Growth and development

Germination commences at the beginning of the rainy season, roots and shoots being produced from the thick end of the fruit. Seedlings, unlike those of most bamboos, grow vigorously from the beginning, producing usually 1-2, but up to 5 shoots (the latest up to 3 m tall) in the 1st season, crowded together in a clump. During the 2nd season more shoots are produced, up to 7 m tall and the clump expands. By the 5th season culms attain almost their maximum height but are still thin and crowded together. Per clump more than 70 culms may be present. Later, the culms become spaced out with the gradual extension of the rhizomes. Clumps are mature after about 10 years, reaching 4-5 m in diameter and producing 30-40 new culms annually. Young shoots emerge above the soil during the rainy season (May-September in Bangladesh) and develop to their full height within 4-6 months. Lateral branches emerge and develop in the following season (April-May).

M. baccifera is an aggressive bamboo, easily occupying large open areas, due to its vigorous long rhizomes and, when fruiting, due to its easily germinating fruits. It flowers gregariously, with a flowering cycle of 30-45 years. In the season before flowering no new shoots are produced. Flowering is in December or January and may continue for about 10 years over a tract that is sometimes called a flowering wave. Soon after flowering the leaves wither and fall, the culms turn yellow and the fruit forms rapidly, ripening and falling from April to June. Many fruits fail to mature and those produced from the earlier flowering part are larger than those from the later part. Eventually, clumps that have flowered die.

Other botanical information

No infraspecific taxa have been described for M. baccifera . In the vegetative stage the plant is remarkably uniform in its morphological expression. Three slightly different fruit-shapes can be distinguished. In shape and texture the culm sheath is characteristic for the species.

Ecology

In one of its native areas in Bangladesh (Chittagong hill tracts) average annual minimum temperatures range from 10°C (January) to 25°C (July, August), maximum temperatures from 24°C (December) to 36°C (April). Average annual rainfall ranges from 2000-3000 mm with a long dry season from November to March. It grows well in plain or lower hill forests on well drained sandy loam or almost pure sand. It occurs in pure stands or mixed with other vegetation. Pure stands often result from shifting cultivation. The flowering and fruiting of M. baccifera appears to induce a vast and comparatively sudden increase of rats.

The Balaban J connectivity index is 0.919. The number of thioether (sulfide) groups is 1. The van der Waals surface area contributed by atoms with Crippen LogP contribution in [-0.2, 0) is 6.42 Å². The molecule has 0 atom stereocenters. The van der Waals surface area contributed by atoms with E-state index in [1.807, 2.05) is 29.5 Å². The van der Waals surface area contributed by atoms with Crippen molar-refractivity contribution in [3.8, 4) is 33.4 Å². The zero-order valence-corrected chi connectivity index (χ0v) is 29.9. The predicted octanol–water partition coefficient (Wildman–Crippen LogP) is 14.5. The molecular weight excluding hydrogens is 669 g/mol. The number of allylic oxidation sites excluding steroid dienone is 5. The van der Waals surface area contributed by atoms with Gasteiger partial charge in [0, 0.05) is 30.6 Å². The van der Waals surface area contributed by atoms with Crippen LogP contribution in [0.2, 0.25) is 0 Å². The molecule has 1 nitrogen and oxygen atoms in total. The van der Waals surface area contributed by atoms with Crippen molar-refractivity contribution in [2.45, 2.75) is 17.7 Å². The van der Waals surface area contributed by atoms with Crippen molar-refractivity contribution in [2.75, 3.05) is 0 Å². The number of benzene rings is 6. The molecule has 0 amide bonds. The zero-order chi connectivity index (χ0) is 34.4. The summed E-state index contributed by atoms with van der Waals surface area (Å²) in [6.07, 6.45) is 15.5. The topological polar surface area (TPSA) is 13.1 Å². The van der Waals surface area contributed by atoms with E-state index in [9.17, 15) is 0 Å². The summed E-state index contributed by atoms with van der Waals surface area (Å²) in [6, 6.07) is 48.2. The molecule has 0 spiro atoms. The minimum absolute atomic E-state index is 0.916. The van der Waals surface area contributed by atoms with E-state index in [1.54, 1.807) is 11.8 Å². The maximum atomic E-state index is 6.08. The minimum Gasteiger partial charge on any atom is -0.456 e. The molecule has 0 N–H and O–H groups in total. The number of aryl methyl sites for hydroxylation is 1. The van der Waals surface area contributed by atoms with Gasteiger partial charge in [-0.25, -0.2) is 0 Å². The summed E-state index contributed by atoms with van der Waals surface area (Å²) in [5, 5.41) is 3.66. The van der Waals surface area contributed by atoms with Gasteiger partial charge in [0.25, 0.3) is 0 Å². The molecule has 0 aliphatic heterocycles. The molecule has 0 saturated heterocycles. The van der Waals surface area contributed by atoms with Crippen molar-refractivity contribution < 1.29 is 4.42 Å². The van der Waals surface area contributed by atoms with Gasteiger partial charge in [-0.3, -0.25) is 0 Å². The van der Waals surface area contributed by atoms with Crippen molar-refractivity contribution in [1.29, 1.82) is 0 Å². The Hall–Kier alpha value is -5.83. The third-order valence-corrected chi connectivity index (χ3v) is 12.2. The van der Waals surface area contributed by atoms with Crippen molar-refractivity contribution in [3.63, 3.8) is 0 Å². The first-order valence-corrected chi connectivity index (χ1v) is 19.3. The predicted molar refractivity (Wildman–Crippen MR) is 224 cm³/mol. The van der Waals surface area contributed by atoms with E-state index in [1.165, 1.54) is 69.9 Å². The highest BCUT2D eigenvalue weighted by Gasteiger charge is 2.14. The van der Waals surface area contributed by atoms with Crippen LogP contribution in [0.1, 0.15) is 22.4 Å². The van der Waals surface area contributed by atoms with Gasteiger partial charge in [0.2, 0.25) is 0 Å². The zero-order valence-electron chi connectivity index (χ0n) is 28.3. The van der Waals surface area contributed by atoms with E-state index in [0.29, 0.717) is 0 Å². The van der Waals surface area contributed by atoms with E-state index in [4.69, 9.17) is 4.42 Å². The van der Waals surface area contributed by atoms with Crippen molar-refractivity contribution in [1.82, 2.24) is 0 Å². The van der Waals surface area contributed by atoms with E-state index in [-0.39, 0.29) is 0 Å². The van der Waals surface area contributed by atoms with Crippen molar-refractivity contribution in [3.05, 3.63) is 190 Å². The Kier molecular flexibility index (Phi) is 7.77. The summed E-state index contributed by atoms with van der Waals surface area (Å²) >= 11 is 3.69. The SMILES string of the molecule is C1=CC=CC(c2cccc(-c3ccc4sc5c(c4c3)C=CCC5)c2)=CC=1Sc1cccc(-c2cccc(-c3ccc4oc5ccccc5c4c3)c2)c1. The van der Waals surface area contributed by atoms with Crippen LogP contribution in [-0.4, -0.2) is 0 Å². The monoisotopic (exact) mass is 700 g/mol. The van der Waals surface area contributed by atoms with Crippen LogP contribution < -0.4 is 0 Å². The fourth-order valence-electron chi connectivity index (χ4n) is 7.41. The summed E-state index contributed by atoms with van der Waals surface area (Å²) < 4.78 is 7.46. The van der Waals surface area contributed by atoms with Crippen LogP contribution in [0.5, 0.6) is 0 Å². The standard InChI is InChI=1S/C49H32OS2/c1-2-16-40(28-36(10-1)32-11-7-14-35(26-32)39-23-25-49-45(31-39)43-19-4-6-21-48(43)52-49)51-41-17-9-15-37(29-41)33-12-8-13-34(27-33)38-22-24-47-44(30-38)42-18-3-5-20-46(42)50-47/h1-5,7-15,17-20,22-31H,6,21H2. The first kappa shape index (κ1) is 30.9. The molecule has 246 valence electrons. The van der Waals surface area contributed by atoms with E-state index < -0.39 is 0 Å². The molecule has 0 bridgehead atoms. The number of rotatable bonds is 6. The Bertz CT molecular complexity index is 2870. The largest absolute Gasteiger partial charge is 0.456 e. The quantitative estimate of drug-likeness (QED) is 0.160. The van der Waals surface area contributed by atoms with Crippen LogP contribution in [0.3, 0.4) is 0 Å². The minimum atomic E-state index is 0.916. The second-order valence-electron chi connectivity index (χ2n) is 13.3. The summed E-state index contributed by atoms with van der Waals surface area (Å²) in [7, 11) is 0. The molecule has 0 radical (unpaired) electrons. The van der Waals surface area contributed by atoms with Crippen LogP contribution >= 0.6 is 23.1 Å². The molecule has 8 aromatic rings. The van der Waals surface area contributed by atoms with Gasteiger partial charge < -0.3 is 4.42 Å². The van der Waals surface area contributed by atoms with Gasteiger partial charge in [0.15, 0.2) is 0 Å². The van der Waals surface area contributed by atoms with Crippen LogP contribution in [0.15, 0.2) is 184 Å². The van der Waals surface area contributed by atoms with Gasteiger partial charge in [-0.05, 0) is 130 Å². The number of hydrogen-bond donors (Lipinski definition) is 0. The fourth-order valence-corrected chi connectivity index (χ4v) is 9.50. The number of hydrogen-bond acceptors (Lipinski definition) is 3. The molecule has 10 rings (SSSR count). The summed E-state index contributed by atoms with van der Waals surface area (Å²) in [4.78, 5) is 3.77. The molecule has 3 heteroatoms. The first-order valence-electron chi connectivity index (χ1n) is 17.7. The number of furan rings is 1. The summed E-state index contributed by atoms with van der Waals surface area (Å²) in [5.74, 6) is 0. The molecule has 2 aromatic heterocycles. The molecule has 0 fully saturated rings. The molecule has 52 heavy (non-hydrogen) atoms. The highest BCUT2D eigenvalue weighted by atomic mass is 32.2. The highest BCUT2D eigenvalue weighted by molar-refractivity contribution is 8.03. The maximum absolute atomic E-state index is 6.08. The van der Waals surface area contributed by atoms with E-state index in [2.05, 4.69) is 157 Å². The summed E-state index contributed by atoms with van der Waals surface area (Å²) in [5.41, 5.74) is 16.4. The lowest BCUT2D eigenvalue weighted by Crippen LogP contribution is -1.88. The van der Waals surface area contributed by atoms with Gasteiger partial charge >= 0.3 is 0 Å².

Propagation and planting

M. baccifera can be propagated by seed (fruit), single-culm clump division and rhizome and culm cuttings. When seeds are available they afford the best means of propagation. They are sown in a nursery and seedlings are transplanted to the field in the rainy season or directly sown in the field. Since the seed usually germinates very promptly upon maturing, even while the fruit is still on the mother plant, procurement of fruits from a distance presents special problems. Germination percentage is higher (80%) in shade than in sunlight (33%). Early produced seeds (May-June) germinate better than later ones (September). Normally seed remains viable for about 35 days. Storage in air-conditioned rooms increases its lifespan up to 45 days, and when stored with dry sand in gunny bags, up to 60 days.

Germination starts within 10 days after sowing and rhizome development begins 30-40 days after germination. Due to its tall and soft stem, the seedling gets easily damaged during handling and transportation. Therefore chopping the seedling stem tips at 3-5 nodes is recommended. Frequent shifting of seedlings from one bed to another helps in minimizing root and rhizome intermingling at the nursery stage. Most convenient for the propagation of M. baccifera is a single-culm clump division. These should be made from the youngest culms, while the lateral buds of the rhizome are still dormant, or before they have pushed more than 5.0-7.5 cm. Most of the culm and the long slender rhizome neck may be discarded for convenience. Each propagule is planted in a separate hole. Recommended spacing is 3.5 m × 3.5 m. Culm cuttings are preferably taken from 2-year-old culms. Propagation with rhizome cuttings is easy and successful. In fact the rhizomes are very vital and start growing easily. Due to this, eradication of M. baccifera from cleared bamboo forest is very difficult because every rhizome part left in the ground quickly develops into a new plant.

Husbandry

In artificial plantations of M. baccifera , young plants require watering during the dry season. After establishment of the plants, not much care is needed other than protection from grazing.